Replacing door seals on an older car?

Joined
Feb 7, 2013
Messages
761
Location
st louis, mo
So our family has a fleet of a few older cars with high miles. Most of them are in pretty good running condition. They ride nicely on refreshed suspension. But one difference between a new car and an older one is the noise level inside, and I think part of that may be down to the exterior rubber seals getting stiffer and letting more sound in.

Have you ever replaced exterior seals on a car to get that "like new" noise level inside? How did it go? I'm guessing parts availability would be a big issue.
 
Joined
Dec 26, 2005
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23,600
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Upper Midwest
I've done it for water leakage but not noise. Depending on the model and age you may find the seals (door and frame) are no longer available or are quite expensive. My old BMW had perhaps four different seals and one was specifically for aerodynamic cleanliness to reduce noise.
 
Joined
Mar 4, 2017
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...
I've done it for water leakage but not noise. Depending on the model and age you may find the seals (door and frame) are no longer available or are quite expensive. My old BMW had perhaps four different seals and one was specifically for aerodynamic cleanliness to reduce noise.


Dittos on this. The ROI just to decrease the noise is not a good investment. If you have water leakage then that’s another issue and that can be remedied by finding the access point along the seal and fixing that.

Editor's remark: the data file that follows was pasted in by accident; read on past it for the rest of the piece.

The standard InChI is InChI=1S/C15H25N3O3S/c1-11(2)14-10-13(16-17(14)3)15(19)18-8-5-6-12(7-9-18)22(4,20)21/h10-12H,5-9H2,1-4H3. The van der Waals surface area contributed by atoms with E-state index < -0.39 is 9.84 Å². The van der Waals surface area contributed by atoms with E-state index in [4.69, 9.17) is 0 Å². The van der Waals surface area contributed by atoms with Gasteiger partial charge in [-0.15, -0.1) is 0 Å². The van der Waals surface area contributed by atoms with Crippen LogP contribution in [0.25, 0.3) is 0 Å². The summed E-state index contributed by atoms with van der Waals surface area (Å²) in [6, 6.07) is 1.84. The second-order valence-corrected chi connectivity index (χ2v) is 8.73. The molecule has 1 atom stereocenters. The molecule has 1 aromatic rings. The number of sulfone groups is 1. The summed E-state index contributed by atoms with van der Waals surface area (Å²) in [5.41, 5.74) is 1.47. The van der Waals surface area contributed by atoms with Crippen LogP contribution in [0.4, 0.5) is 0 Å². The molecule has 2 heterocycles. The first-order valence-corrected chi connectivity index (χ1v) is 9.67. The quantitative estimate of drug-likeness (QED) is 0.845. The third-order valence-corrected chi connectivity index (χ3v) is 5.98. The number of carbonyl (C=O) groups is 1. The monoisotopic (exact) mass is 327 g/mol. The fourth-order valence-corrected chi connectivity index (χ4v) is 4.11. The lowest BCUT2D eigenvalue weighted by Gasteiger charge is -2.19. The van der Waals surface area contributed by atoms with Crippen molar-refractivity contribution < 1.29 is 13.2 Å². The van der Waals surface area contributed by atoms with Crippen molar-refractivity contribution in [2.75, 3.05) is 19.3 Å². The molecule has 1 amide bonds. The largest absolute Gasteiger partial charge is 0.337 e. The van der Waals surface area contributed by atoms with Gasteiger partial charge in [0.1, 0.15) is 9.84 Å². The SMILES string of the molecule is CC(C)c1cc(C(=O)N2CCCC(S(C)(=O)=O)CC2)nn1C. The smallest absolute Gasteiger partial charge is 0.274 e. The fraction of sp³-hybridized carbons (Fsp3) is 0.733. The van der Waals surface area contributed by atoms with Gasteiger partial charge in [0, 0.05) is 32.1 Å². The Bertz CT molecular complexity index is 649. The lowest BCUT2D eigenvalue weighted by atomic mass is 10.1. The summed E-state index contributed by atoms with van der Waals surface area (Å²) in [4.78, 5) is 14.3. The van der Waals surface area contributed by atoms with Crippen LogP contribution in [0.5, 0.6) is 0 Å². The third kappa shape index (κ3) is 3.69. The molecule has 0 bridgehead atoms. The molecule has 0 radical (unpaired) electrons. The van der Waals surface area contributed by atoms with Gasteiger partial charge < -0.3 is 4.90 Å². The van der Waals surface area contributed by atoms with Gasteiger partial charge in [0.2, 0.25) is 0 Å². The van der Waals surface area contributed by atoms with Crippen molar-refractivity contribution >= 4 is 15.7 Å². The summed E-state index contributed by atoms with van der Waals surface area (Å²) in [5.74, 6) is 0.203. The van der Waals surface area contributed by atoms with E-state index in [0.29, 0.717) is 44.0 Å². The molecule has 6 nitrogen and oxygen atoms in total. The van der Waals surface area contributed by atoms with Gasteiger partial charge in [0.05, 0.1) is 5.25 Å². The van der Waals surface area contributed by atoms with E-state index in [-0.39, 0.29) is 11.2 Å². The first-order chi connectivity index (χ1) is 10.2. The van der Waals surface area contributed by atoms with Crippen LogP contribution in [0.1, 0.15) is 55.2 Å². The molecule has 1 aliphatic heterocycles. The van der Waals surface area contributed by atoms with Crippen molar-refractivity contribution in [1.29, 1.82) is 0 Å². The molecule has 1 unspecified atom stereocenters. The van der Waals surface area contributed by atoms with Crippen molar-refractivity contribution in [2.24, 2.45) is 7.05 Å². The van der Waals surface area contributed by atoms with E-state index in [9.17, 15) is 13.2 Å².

I would treat those seals with Gummi Pflege or Shin Etsu.
 
Joined
Jan 1, 2003
Messages
2,448
Location
Daytona Beach
I've reduced the level of road noise/tire noise in a 2014 MB that I once owned. You'd be surprised at how many different places you can install ADDITIONAL weather stripping or soundproofing that makes an improvement. I took cues from several different cars that I've owned in the past to come up with the various locations. There are also some kits available that are geared to this sort of effort.
Some of the places that additional weather stripping or sound deadening material helped were:

In the front door jambs, by the hinges. Keeps tire noise out from the front fender.
The bottom of the door edge, sealed where it meets the body.
The back edge of the door jams, just inside the door lip.
The door lip itself. This makes the entire door seal flush to the body. It's included on my 2018 Mercedes as part of the quiet package.
Under the rear seat, and along the rear fender wells which are visible when the seat is removed.

I have never had a car old enough to notice a hardening of the original door seals. If your cars M/Y is fairly recent, replacement seals should be available for it, especially if they are damaged.
 
Joined
Jul 13, 2003
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2,573
Location
Tracy, CA
Availability of weatherstrip is sketchy for older vehicles. Reproductions from Soffseal, etc. aren't very good.

A friend's latest project is a 1967 2-door Corona. He eventually had to place a pretty high minimum order for custom made seals for the rear side windows; he was able to sell enough of the production run to break even.

I replaced the door and trunk weatherstrip on my old '63 Bonneville 4-door HT. I was fortunate to able to locate genuine GM seals from a dealership (this was around 1980 or thereabouts).

I found that I had to do some door and window adjusting in order to either improve the sealing or get the door/windows from overly distorting the seals.
 
Joined
Jul 18, 2010
Messages
1,307
Location
Colorado
I bought a roll of self adhesive rubber door seal at Ace hardware and lined the whole door side with it.
Works great.
 
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